The overall stimulatory impact is more expansionary than recent budgets: The projected overall fiscal deficit of SGD10.9bn is hugely more than the actual deficit of SGD1.7bn in 2019. But we all know that “budget deficits” in Singapore tend to turn out to be much smaller or even turn into a surplus in Singapore. However, even after making adjustments for the actual amounts that are likely to be spent and the actual revenues that the government is likely to achieve, our best guess is that the budget will produce a stronger stimulus impact on the economy than last year’s budget.
Could more have been done? All these schemes are welcome and will go some way to bolster the economy’s ability to absorb the COVID-19 shock. But they are also characterised by caution and many are of limited scale and duration, thus reducing their impact. For example:
Could the budget have added even more stimulus than above? The massive surplus of SGD18.7bn built up over the current government’s term gave the government a huge amount of fiscal space to do more. It could be that the government decided that it was prudent to wait and see how badly things turned out. If the COVID-19 crisis deepened, the government could offer a supplementary budget to provide more support.
The corporate tax rebate will be welcomed by businessmen but it is not clear how much help it will be to an economy on the brink of recession. Firms with low profits or which were making losses last year are the ones which are most at risk in this virus crisis – but they will not benefit much from this.
Similarly, the rental rebates are only for those tenants operating under government agencies such as JTC, HDB, SLA and so on. It is not clear how big an impact this will have. NEA will provide a full month of rental waiver to stallholders in NEA-managed hawker centres and markets – but the downturn is likely to last longer than that. It would have been nice if government could use its moral suasion to get private sector landlords to offer substantial rebates.
Overall, however, while we would have preferred more firepower to have been used, the budget seems to have done enough to absorb the shock of the COVID-19 crisis and prevent a downward spiral in the economy.
Second, the government continues to facilitate the structural transformation that Singapore needs.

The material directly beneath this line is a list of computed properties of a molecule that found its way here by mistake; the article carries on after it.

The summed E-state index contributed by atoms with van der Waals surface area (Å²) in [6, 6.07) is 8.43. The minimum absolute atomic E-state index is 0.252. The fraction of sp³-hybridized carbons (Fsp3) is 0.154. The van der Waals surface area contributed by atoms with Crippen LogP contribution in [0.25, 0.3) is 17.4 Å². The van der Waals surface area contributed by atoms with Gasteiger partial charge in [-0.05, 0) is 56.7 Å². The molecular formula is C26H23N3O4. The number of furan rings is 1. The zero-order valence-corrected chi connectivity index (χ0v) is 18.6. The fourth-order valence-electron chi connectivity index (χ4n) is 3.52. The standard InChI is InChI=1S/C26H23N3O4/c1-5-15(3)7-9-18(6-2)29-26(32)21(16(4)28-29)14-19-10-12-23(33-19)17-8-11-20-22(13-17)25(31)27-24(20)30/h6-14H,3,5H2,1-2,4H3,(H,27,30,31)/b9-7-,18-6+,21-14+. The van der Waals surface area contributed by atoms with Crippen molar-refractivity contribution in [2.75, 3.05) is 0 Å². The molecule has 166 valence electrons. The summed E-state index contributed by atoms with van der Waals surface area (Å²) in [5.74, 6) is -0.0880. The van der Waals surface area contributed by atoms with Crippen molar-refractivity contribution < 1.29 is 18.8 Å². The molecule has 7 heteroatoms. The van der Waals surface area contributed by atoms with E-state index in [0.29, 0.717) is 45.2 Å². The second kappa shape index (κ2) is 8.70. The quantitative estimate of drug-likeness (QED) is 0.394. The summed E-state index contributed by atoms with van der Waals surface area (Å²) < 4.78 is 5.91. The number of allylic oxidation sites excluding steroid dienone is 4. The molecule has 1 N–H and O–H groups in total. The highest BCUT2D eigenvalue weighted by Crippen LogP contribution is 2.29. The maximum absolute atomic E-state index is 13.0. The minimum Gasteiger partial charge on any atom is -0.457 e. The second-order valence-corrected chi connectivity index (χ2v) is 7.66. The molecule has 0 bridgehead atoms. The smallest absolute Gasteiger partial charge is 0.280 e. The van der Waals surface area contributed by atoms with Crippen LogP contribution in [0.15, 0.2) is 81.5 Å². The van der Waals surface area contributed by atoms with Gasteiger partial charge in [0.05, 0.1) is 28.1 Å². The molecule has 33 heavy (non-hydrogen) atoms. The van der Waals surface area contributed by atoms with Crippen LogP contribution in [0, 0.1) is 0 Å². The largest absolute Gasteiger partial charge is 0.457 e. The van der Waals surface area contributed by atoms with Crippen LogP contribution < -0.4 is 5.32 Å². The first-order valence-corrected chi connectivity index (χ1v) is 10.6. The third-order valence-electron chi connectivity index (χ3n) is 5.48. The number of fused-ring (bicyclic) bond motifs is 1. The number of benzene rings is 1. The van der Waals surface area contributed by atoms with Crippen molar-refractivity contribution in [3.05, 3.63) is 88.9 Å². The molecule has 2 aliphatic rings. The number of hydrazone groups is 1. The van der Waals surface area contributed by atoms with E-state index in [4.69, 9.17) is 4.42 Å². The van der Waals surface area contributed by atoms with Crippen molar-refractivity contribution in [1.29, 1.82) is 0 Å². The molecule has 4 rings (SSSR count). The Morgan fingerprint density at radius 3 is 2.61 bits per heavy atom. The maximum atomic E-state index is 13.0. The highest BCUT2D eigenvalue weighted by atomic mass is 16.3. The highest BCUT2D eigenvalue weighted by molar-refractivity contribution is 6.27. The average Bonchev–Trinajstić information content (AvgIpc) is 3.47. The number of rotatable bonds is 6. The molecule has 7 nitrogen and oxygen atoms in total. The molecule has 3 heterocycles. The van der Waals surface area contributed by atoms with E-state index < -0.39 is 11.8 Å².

The Finance Minister spoke at length about the transformation of the economy. In essence, the budget was used to expand on, and strengthen, the government’s existing strategy involving partnerships with other trading partners, deepening the capabilities of Singapore enterprises and further developing the skills of our workforce. There are many issues involved here but we will restrict our comments to just a few areas:
Reducing dependence on foreign workers
The government is continuing with its approach of calibrated pressure on firms to reduce their dependence on imported foreign labour, especially the lower-skilled variety. The government will reduce the S Pass sub-dependency ratio ceilings of the Construction, Marine Shipyard, and Process sectors from 20% to 15%. This will certainly not boost the government’s popularity with these business segments but it has to be done. As the budget statement noted, the number of S Pass holders in these sectors has been growing by 3.8% per annum in the last two years. This is neither sustainable nor desirable. The signal has also been sent to firms in other sectors that the DRCs in their areas will also be reduced over time and they should therefore find ways to improve productivity and be less dependent on ever more foreign workers.
The over-dependence on cheaper foreign workers has been, in our view, bad for our economy in two ways. First, by giving them the easy option of hiring from abroad, it has deterred companies from moving up the value-added ladder – and that has limited the productivity growth we need to generate higher wages for our own citizen work force. Second, since the reduced wage growth is more evident for lower-income workers, this easy access to foreign workers may have inadvertently contributed to widening income inequality.
Stepping up Singapore’s response to climate change